Acts 25:16-20
Acts 25:16 (KJB)
To whom I answered, It is not the manner of the Romans to deliver any man to die, before that he which is accused have the accusers face to face, and have licence to answer for himself concerning the crime laid against him.
Festus had then responded to the Jews by telling them that according to Roman law, they do not pronounce capital punishment on a man before he has the opportunity to face his accusers and to personally respond to them and the court concerning the charges facing him. The Jews wanted the sentence of death pronounced on Paul before he even had a trial. King Agrippa would have been familiar with Roman law and eventually Roman law was codified and became the influence behind the laws of western Europe and America. However, even though Roman law became codified, much of the interpretation was in the hands of the local governor or king in each particular part of the Roman Empire.
Acts 25:17 (KJB)
Therefore, when they were come hither, without any delay on the morrow I sat on the judgment seat, and commanded the man to be brought forth.
Festus had then related that he refused to give them their request and since Paul was a Roman, he had the right under Roman law to face his accusers. So the Jews had come to Caesarea to accuse Paul. Festus did not waste any time and the next day after they arrived he heard the case. He wanted to make sure Agrippa knew that Paul had a speedy trial and there was no laxity on his part.
Acts 25:18 (KJB)
Against whom when the accusers stood up, they brought none accusation of such things as I supposed:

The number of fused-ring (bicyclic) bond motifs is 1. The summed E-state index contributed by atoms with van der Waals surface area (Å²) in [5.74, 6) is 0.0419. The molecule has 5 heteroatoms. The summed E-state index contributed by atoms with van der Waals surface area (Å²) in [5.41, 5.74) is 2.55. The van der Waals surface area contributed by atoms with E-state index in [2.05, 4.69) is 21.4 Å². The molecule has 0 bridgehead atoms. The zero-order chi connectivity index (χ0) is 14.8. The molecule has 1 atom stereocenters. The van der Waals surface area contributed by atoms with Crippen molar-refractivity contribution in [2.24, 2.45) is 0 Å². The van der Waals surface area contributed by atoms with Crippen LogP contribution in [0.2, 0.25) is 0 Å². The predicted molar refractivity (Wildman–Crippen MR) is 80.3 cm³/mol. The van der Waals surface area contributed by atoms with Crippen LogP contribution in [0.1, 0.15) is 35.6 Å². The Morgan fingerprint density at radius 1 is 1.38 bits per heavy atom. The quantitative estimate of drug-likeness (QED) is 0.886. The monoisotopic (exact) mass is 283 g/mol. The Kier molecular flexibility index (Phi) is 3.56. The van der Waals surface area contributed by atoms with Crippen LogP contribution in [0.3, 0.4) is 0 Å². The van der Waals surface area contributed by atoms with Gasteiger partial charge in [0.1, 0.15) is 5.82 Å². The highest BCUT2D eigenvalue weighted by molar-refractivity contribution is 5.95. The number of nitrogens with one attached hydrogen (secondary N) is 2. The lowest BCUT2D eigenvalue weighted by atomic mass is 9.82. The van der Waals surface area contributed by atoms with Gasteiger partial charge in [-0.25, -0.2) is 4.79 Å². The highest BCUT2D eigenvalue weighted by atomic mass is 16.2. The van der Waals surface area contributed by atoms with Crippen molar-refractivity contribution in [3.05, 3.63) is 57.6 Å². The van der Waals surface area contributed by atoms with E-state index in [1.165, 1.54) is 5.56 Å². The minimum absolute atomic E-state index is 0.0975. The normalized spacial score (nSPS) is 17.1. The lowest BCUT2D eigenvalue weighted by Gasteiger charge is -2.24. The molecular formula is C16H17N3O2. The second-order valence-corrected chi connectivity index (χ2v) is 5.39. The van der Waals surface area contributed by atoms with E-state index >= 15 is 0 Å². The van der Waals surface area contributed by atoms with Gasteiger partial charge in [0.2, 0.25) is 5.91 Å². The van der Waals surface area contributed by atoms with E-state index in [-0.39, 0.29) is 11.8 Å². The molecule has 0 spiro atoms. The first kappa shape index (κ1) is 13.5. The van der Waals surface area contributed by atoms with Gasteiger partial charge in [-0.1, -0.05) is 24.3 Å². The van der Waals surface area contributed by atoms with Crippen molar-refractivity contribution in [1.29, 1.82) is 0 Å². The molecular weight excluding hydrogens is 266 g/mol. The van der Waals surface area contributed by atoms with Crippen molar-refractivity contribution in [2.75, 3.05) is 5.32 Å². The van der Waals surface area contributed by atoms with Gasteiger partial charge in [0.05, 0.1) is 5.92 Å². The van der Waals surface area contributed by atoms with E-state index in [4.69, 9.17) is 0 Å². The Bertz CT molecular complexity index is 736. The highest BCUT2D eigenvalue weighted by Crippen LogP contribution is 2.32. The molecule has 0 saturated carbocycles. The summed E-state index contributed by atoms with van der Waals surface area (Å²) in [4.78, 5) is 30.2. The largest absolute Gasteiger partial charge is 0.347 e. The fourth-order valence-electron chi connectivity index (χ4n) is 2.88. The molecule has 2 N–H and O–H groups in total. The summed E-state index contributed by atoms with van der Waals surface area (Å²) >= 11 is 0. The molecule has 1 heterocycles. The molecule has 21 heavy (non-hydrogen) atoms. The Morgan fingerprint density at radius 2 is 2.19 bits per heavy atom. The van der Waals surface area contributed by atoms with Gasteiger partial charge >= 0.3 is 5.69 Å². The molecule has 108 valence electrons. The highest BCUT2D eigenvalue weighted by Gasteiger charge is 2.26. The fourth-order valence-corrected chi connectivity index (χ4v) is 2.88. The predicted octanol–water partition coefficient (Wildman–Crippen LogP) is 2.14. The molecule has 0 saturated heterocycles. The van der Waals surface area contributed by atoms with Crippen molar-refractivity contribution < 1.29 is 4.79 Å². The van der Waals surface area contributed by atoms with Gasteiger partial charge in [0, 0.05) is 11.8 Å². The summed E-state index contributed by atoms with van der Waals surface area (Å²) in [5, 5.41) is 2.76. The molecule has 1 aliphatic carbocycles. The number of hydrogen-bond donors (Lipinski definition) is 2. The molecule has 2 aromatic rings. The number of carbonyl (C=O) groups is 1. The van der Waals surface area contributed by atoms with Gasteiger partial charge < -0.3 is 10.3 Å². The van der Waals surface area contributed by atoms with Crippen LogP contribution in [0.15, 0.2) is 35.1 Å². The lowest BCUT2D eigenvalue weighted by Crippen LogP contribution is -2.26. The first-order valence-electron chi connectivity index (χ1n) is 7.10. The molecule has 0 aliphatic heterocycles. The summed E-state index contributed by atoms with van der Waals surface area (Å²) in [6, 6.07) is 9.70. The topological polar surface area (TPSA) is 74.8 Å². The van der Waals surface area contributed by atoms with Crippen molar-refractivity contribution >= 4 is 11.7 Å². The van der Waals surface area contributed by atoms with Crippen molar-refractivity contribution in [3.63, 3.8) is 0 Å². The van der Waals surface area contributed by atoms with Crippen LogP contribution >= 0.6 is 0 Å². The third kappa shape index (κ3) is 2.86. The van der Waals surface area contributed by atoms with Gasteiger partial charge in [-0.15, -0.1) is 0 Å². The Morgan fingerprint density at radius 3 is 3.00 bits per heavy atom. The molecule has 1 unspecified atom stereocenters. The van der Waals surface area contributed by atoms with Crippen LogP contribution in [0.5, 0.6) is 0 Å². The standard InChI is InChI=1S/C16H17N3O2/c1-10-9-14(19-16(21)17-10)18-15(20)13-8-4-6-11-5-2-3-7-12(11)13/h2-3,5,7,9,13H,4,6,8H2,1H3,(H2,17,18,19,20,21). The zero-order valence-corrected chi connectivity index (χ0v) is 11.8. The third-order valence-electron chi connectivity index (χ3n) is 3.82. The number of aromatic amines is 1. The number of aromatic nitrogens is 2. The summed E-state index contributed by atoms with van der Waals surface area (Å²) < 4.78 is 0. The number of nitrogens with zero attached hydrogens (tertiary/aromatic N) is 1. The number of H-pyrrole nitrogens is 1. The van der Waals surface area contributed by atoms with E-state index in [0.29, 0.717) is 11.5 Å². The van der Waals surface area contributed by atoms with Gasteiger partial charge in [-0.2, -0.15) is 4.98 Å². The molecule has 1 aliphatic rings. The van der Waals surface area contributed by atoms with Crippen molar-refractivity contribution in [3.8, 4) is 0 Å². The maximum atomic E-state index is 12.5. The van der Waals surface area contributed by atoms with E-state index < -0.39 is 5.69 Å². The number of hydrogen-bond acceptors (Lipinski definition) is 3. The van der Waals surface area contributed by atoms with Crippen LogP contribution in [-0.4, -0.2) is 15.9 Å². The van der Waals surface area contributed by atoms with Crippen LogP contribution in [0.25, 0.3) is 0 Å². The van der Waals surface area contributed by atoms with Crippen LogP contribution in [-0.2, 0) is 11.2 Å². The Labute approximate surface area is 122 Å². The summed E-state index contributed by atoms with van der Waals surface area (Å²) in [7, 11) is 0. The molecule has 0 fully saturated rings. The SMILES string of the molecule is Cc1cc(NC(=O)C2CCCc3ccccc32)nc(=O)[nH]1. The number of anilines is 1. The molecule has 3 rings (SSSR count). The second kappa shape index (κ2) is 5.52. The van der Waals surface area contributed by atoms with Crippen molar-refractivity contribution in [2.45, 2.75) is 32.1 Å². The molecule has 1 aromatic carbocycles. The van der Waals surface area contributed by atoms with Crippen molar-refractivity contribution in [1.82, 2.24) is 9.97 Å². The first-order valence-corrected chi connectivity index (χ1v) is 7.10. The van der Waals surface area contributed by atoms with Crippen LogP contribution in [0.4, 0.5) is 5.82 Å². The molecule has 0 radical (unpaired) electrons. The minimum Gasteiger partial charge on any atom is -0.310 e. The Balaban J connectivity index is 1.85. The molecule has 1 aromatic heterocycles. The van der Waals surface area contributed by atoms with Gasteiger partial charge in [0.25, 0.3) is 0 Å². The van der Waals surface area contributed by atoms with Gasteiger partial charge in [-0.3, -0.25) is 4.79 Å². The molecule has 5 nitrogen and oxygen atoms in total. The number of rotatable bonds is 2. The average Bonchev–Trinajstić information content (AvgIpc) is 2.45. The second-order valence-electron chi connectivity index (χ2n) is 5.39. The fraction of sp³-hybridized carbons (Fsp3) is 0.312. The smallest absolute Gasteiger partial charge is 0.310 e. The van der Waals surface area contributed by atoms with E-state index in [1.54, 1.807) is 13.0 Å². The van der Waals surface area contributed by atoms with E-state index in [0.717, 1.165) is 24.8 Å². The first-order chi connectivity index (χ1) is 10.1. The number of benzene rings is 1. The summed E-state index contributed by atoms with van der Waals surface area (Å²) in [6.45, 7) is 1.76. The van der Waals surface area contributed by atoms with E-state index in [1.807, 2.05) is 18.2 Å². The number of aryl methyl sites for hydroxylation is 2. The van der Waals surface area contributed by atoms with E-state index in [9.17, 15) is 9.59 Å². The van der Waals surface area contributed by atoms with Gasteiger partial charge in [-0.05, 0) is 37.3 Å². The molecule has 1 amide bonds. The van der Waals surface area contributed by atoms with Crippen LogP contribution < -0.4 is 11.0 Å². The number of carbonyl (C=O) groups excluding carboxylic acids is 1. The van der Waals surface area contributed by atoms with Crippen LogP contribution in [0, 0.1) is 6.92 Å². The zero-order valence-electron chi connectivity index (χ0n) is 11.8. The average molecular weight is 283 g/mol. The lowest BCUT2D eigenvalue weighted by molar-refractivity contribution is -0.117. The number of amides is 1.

Then when the trial had started, Festus heard the accusations they brought against him and it was not the type of accusations he was used to hearing such as theft, murder, or any type of corrupt practices. All they basically accused him of was defiling the temple which was not a crime against Rome. Festus had supposed Paul was guilty of something because he stood before him, but the bottom line was that Paul was not guilty of anything like the above mentioned crimes and the Jews did not accuse him of anything like this.
Acts 25:19 (KJB)
But had certain questions against him of their own superstition, and of one Jesus, which was dead, whom Paul affirmed to be alive.
Festus then goes on to state that their accusations were not of a political or criminal nature but it had to do with their superstition. Now Festus was a pagan and had used the term “superstition” in a good manner. He would not have offended Agrippa since they were on good terms with each other. He then brings up the other subject which Paul no doubt enflamed the Jews with and that is the resurrection of Christ. Festus explains it to Agrippa by stating that Paul says that Jesus was dead but now He is alive.
Acts 25:20 (KJB)
And because I doubted of such manner of questions, I asked him whether he would go to Jerusalem, and there be judged of these matters.
Festus had withheld the information that he wanted to please the Jews and send Paul to Jerusalem to be tried there. Instead he basically stated that he was not sure how to approach this matter which was somewhat truthful. He probably never faced a trial based on accusations of a religious nature. Judaism was considered a legal religion in the Roman Empire so all these questions would have been turned over to the Sanhedrin. Festus probably never thought he would face a case like Paul’s.